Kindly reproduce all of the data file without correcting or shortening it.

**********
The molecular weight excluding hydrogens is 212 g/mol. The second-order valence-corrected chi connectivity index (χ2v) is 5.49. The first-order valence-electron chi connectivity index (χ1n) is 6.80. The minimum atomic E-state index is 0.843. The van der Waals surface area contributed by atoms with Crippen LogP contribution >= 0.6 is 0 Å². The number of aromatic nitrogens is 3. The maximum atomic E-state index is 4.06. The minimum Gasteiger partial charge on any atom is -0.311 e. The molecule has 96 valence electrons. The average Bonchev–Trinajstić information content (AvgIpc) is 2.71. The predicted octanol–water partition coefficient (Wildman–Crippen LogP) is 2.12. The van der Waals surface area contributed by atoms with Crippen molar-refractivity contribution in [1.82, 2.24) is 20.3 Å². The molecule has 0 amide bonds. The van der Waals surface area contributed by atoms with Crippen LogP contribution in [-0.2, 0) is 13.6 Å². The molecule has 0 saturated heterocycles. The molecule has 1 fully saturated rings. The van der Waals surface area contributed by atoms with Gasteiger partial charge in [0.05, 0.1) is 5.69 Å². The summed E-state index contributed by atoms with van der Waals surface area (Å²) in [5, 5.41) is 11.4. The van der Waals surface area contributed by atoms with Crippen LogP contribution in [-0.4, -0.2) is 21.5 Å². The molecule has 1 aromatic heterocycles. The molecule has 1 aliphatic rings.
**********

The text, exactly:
The molecular weight excluding hydrogens is 212 g/mol. The second-order valence-corrected chi connectivity index (χ2v) is 5.49. The first-order valence-electron chi connectivity index (χ1n) is 6.80. The minimum atomic E-state index is 0.843. The van der Waals surface area contributed by atoms with Crippen LogP contribution >= 0.6 is 0 Å². The number of aromatic nitrogens is 3. The maximum atomic E-state index is 4.06. The minimum Gasteiger partial charge on any atom is -0.311 e. The molecule has 96 valence electrons. The average Bonchev–Trinajstić information content (AvgIpc) is 2.71. The predicted octanol–water partition coefficient (Wildman–Crippen LogP) is 2.12. The van der Waals surface area contributed by atoms with Crippen molar-refractivity contribution in [1.82, 2.24) is 20.3 Å². The molecule has 0 amide bonds. The van der Waals surface area contributed by atoms with Crippen LogP contribution in [-0.2, 0) is 13.6 Å². The molecule has 0 saturated heterocycles. The molecule has 1 fully saturated rings. The van der Waals surface area contributed by atoms with Gasteiger partial charge in [0.05, 0.1) is 5.69 Å². The summed E-state index contributed by atoms with van der Waals surface area (Å²) in [5, 5.41) is 11.4. The van der Waals surface area contributed by atoms with Crippen LogP contribution in [-0.4, -0.2) is 21.5 Å². The molecule has 1 aromatic heterocycles. The molecule has 1 aliphatic rings.